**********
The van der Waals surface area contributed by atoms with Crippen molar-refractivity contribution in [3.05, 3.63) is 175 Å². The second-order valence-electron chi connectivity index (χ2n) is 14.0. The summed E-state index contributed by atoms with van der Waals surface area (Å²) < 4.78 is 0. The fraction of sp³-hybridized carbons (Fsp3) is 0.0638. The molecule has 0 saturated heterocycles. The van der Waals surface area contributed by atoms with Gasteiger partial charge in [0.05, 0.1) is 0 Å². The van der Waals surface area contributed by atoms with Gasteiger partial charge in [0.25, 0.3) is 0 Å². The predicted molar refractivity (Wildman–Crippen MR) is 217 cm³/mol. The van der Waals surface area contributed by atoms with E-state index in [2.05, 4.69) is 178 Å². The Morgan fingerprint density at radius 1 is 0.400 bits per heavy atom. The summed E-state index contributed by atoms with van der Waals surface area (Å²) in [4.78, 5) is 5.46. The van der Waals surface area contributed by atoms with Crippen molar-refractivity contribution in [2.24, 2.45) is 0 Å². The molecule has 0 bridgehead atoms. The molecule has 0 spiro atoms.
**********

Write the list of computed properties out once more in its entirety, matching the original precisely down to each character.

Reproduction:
The van der Waals surface area contributed by atoms with Crippen molar-refractivity contribution in [3.05, 3.63) is 175 Å². The second-order valence-electron chi connectivity index (χ2n) is 14.0. The summed E-state index contributed by atoms with van der Waals surface area (Å²) < 4.78 is 0. The fraction of sp³-hybridized carbons (Fsp3) is 0.0638. The molecule has 0 saturated heterocycles. The van der Waals surface area contributed by atoms with Gasteiger partial charge in [0.05, 0.1) is 0 Å². The van der Waals surface area contributed by atoms with Gasteiger partial charge in [0.25, 0.3) is 0 Å². The predicted molar refractivity (Wildman–Crippen MR) is 217 cm³/mol. The van der Waals surface area contributed by atoms with E-state index in [2.05, 4.69) is 178 Å². The Morgan fingerprint density at radius 1 is 0.400 bits per heavy atom. The summed E-state index contributed by atoms with van der Waals surface area (Å²) in [4.78, 5) is 5.46. The van der Waals surface area contributed by atoms with Crippen molar-refractivity contribution in [2.24, 2.45) is 0 Å². The molecule has 0 bridgehead atoms. The molecule has 0 spiro atoms.